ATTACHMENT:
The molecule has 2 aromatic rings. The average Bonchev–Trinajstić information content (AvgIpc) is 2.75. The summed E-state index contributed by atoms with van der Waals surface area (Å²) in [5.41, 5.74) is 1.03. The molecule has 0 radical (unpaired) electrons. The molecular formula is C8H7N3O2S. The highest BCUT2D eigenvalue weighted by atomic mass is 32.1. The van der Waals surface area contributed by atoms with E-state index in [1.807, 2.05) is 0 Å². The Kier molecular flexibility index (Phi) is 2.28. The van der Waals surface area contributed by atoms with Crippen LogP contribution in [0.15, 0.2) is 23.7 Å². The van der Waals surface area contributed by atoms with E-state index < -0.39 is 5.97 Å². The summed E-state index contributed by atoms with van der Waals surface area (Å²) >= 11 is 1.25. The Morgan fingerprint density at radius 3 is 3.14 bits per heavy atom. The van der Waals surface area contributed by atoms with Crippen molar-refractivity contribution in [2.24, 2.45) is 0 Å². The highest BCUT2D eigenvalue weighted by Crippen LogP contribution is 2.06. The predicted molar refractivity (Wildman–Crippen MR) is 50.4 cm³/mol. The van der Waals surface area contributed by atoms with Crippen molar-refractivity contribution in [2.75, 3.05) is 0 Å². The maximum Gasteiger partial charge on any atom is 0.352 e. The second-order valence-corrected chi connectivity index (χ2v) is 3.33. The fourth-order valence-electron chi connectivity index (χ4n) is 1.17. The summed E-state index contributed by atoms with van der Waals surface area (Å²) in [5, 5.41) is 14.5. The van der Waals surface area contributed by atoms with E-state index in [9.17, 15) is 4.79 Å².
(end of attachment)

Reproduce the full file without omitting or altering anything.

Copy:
The molecule has 2 aromatic rings. The average Bonchev–Trinajstić information content (AvgIpc) is 2.75. The summed E-state index contributed by atoms with van der Waals surface area (Å²) in [5.41, 5.74) is 1.03. The molecule has 0 radical (unpaired) electrons. The molecular formula is C8H7N3O2S. The highest BCUT2D eigenvalue weighted by atomic mass is 32.1. The van der Waals surface area contributed by atoms with E-state index in [1.807, 2.05) is 0 Å². The Kier molecular flexibility index (Phi) is 2.28. The van der Waals surface area contributed by atoms with Crippen LogP contribution in [0.15, 0.2) is 23.7 Å². The van der Waals surface area contributed by atoms with E-state index < -0.39 is 5.97 Å². The summed E-state index contributed by atoms with van der Waals surface area (Å²) >= 11 is 1.25. The Morgan fingerprint density at radius 3 is 3.14 bits per heavy atom. The van der Waals surface area contributed by atoms with Crippen molar-refractivity contribution in [2.24, 2.45) is 0 Å². The highest BCUT2D eigenvalue weighted by Crippen LogP contribution is 2.06. The predicted molar refractivity (Wildman–Crippen MR) is 50.4 cm³/mol. The van der Waals surface area contributed by atoms with Crippen molar-refractivity contribution in [2.75, 3.05) is 0 Å². The maximum Gasteiger partial charge on any atom is 0.352 e. The second-order valence-corrected chi connectivity index (χ2v) is 3.33. The fourth-order valence-electron chi connectivity index (χ4n) is 1.17. The summed E-state index contributed by atoms with van der Waals surface area (Å²) in [5, 5.41) is 14.5. The van der Waals surface area contributed by atoms with E-state index in [9.17, 15) is 4.79 Å².